Switzerland is an attractive destination for foreign business owners and investors, thanks to its low tax rates.
The federal Swiss corporate tax rate is a flat 8.5%, but cantonal tax rates can vary considerably. The maximum corporate tax rate including all federal, cantonal, and communal taxes is between 11.9% and 21.6%.
However, this is often not the rate you’ll actually end up paying. For instance, companies can deduct the federal corporate tax which means they will only end up paying 7.83%.
Tax deductions including cantonal and community taxes could see the amount you pay reduce by several percent.
Corporate tax exemptions and corporate tax credits in Switzerland
Corporate tax exemptions in Switzerland
Whereas Swiss residents pay tax on their worldwide income, this isn’t the case for foreign businesses.
Swiss corporate tax is not charged on income from foreign businesses, foreign permanent establishments, or foreign real estate.
However, the income from these sources is taken into consideration when deciding the tax rates a company should pay.
What’s more, certain items are not subject to corporate tax on federal or cantonal levels – even if a company does pay Swiss corporate tax.
Exempt items include:
- money from inheritance, gifts and matrimonial property rights (however these may be subject to gift or inheritance tax instead)
- compensation for damages
- private or governmental social welfare payments
- private capital gains on movable assets (including cryptocurrencies), as long as it doesn’t qualify as a business activity
Corporate tax deductions in Switzerland
Generally, any expenses that are necessary to run a business are deductible from the gross income – though what counts as an expense can vary between cantons.
Business expenses include things like the cost of buying goods that have been sold; rental expenses (or a proportion of rent on privately-rented property); stationery, communication, electricity, and other business expenses; losses, which you can offset against other income and carry forward.
General deductions include charitable donations; insurance premiums; interest charges on mortgages and other borrowings; maintenance costs on any real estate, such as repair and replacement costs, and property management.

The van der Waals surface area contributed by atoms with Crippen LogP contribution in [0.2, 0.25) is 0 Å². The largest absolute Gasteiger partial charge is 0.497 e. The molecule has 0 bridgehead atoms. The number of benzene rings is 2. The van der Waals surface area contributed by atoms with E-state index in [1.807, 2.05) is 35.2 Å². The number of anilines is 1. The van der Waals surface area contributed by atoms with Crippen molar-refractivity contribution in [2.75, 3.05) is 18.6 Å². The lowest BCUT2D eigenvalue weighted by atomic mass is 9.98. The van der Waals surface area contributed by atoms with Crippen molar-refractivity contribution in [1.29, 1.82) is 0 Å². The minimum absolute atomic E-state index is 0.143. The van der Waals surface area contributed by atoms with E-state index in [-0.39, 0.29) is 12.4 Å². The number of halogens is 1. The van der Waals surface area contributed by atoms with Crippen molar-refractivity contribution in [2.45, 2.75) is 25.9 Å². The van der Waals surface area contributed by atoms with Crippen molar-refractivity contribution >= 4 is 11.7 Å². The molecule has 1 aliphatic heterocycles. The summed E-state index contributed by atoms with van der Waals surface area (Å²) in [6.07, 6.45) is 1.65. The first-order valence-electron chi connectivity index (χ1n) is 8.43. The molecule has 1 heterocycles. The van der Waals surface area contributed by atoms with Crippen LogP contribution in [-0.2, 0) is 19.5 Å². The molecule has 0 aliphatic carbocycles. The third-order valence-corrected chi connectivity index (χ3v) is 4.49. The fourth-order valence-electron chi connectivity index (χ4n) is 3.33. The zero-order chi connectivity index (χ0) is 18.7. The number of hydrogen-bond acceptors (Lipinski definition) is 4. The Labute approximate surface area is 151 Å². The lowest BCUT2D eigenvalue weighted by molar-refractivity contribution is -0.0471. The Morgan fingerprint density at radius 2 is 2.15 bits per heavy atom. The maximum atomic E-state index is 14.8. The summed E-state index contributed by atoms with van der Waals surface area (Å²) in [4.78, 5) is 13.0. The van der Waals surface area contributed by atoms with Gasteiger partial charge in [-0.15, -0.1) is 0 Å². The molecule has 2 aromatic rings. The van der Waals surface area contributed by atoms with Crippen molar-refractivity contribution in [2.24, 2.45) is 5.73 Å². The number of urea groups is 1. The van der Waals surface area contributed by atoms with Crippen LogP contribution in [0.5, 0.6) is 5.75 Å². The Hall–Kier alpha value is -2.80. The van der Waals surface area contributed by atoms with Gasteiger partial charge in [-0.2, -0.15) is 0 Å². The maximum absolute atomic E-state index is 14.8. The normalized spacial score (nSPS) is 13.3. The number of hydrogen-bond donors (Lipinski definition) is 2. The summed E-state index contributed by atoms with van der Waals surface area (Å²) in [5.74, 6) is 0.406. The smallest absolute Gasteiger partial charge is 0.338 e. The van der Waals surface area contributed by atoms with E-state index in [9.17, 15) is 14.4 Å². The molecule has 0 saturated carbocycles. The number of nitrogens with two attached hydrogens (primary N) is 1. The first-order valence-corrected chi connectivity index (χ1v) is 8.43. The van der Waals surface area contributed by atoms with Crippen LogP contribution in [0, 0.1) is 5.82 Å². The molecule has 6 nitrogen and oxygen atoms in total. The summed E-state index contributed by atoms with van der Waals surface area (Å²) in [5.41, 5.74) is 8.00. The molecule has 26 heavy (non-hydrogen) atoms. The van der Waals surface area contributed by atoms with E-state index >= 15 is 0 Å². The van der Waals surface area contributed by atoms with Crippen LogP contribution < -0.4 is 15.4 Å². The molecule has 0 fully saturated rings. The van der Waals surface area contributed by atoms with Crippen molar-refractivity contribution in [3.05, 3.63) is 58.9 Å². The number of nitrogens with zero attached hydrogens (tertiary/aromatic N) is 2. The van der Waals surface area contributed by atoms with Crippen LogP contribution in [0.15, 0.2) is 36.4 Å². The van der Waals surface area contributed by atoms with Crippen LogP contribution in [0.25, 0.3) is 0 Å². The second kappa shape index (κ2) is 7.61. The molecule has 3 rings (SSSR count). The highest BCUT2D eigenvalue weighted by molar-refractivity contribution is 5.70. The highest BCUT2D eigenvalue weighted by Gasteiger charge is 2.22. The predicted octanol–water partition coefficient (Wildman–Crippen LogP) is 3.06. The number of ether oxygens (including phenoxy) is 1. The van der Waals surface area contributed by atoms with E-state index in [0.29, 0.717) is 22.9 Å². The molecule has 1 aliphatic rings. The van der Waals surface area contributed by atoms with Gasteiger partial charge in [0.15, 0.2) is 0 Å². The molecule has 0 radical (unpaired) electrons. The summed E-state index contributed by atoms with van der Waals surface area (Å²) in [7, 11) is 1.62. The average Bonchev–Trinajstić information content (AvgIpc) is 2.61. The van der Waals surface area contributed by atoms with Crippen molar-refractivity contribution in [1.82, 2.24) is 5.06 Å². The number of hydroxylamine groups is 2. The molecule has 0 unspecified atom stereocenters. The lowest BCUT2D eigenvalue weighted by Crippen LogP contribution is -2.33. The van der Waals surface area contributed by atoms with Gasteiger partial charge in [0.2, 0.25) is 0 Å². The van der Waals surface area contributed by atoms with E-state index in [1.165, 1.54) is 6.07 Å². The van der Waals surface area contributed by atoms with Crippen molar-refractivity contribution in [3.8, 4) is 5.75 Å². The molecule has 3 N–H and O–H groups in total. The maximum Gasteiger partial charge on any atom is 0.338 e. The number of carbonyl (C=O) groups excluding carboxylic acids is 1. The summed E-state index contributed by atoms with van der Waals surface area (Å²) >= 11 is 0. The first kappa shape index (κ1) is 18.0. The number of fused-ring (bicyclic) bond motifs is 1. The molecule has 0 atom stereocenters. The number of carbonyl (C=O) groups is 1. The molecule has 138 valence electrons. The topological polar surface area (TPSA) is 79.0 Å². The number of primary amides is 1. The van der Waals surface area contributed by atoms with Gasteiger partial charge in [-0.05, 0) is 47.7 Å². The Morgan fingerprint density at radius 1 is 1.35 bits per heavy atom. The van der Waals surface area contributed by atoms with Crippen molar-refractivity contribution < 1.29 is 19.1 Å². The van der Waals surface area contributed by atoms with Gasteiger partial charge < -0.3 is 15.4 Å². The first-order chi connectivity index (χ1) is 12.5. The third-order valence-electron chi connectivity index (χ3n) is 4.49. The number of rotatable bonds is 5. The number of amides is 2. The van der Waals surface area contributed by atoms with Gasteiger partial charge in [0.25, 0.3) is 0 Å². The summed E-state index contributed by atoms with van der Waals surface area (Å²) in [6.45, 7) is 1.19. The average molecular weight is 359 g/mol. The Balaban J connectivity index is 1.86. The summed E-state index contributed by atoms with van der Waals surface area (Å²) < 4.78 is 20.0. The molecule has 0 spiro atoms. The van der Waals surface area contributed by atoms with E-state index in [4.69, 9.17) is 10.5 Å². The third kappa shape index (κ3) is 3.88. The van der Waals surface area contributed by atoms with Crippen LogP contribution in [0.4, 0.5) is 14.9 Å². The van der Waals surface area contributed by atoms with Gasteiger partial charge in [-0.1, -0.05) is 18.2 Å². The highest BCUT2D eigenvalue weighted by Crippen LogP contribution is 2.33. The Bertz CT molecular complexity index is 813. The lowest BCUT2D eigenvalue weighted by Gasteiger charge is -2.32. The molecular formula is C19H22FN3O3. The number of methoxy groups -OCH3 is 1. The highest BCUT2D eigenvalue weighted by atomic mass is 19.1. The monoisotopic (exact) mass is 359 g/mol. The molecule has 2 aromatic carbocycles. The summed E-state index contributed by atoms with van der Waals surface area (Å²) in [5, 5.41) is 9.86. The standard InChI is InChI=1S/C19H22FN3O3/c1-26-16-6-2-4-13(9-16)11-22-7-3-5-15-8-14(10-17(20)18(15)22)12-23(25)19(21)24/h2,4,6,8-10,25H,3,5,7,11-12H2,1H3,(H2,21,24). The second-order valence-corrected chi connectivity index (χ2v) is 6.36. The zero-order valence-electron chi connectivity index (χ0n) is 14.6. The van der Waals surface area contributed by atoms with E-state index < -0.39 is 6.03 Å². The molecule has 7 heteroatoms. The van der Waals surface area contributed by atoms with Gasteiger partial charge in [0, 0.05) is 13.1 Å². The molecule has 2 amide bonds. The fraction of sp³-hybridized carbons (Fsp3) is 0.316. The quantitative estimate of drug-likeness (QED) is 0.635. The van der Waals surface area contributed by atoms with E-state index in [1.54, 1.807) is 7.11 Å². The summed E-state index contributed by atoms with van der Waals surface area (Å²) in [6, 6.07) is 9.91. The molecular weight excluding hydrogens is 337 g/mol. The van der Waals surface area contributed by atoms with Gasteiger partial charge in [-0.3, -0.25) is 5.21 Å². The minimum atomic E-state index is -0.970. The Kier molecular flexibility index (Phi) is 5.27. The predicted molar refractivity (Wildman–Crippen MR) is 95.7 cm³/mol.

There are also a number of deductions specifically in place for expats. In this case, expats are defined as executives and specialists temporarily assigned to work in Switzerland for up to five years.
Deductions can include:
- travel costs between Switzerland and place of residence abroad
- reasonable costs for accommodation in Switzerland, if the permanent place of residence is in the home country
- moving costs
- schooling expenses for the taxpayer’s children for a foreign language private school – but only if public schools do not offer schooling in the child’s language
- it may be possible to get a lump-sum deduction of up to around CHF 1,500 a month
Corporate tax credits in Switzerland
Swiss corporate tax credits are fairly rare, as it generally applies the exemption method for qualified foreign income.
However, in cases where investment income comes from a country with which Switzerland has a tax treaty in place, a tax credit is available for the non-refundable part of withholding taxes on dividends, interest rates, and royalties.
Switzerland has an extensive network of more than 90 tax treaties.
VAT in Switzerland
The Swiss value-added tax system is designed as a taxed owed by the supplier of the goods or services, but the tax is usually passed on to the customer as part of the price.
VAT is usually charged at 7.7% on most commercial exchanges of goods and services.
There’s a lower VAT rate of 3.7% applied to the hotel and lodging industry.
Things like food, books, and newspapers are taxed at a reduced rate of 2.5%, while medical, education and cultural services are tax-exempt.
The Swiss VAT system was structured in accordance with some EU VAT rules, despite Switzerland not being an EU member state.
Companies with revenues of more than CHF 100,000 per year are obligated to register for VAT. There’s a survey on the Swiss government website which can tell you if your business is liable for VAT and then takes you to a form to register.